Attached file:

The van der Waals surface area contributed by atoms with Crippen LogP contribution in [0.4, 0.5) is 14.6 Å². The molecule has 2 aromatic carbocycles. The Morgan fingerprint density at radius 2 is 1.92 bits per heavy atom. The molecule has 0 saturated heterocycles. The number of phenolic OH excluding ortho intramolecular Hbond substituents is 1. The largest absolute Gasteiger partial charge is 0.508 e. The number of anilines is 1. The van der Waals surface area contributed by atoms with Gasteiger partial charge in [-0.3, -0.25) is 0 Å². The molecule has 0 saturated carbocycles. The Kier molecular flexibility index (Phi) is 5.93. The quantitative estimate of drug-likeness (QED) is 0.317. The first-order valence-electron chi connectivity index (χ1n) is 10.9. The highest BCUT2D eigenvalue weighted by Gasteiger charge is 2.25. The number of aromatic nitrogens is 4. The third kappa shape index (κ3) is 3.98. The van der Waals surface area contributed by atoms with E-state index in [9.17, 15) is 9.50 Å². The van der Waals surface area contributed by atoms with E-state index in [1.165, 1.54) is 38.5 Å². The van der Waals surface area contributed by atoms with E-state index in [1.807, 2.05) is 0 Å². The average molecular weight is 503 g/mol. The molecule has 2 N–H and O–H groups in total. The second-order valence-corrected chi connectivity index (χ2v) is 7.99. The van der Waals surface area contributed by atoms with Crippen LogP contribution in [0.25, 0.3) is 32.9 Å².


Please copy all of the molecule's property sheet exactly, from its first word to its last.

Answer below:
The van der Waals surface area contributed by atoms with Crippen LogP contribution in [0.4, 0.5) is 14.6 Å². The molecule has 2 aromatic carbocycles. The Morgan fingerprint density at radius 2 is 1.92 bits per heavy atom. The molecule has 0 saturated heterocycles. The number of phenolic OH excluding ortho intramolecular Hbond substituents is 1. The largest absolute Gasteiger partial charge is 0.508 e. The number of anilines is 1. The van der Waals surface area contributed by atoms with Gasteiger partial charge in [-0.3, -0.25) is 0 Å². The molecule has 0 saturated carbocycles. The Kier molecular flexibility index (Phi) is 5.93. The quantitative estimate of drug-likeness (QED) is 0.317. The first-order valence-electron chi connectivity index (χ1n) is 10.9. The highest BCUT2D eigenvalue weighted by Gasteiger charge is 2.25. The number of aromatic nitrogens is 4. The third kappa shape index (κ3) is 3.98. The van der Waals surface area contributed by atoms with E-state index in [9.17, 15) is 9.50 Å². The van der Waals surface area contributed by atoms with E-state index in [1.165, 1.54) is 38.5 Å². The van der Waals surface area contributed by atoms with E-state index in [1.807, 2.05) is 0 Å². The average molecular weight is 503 g/mol. The molecule has 2 N–H and O–H groups in total. The second-order valence-corrected chi connectivity index (χ2v) is 7.99. The van der Waals surface area contributed by atoms with Crippen LogP contribution in [0.25, 0.3) is 32.9 Å².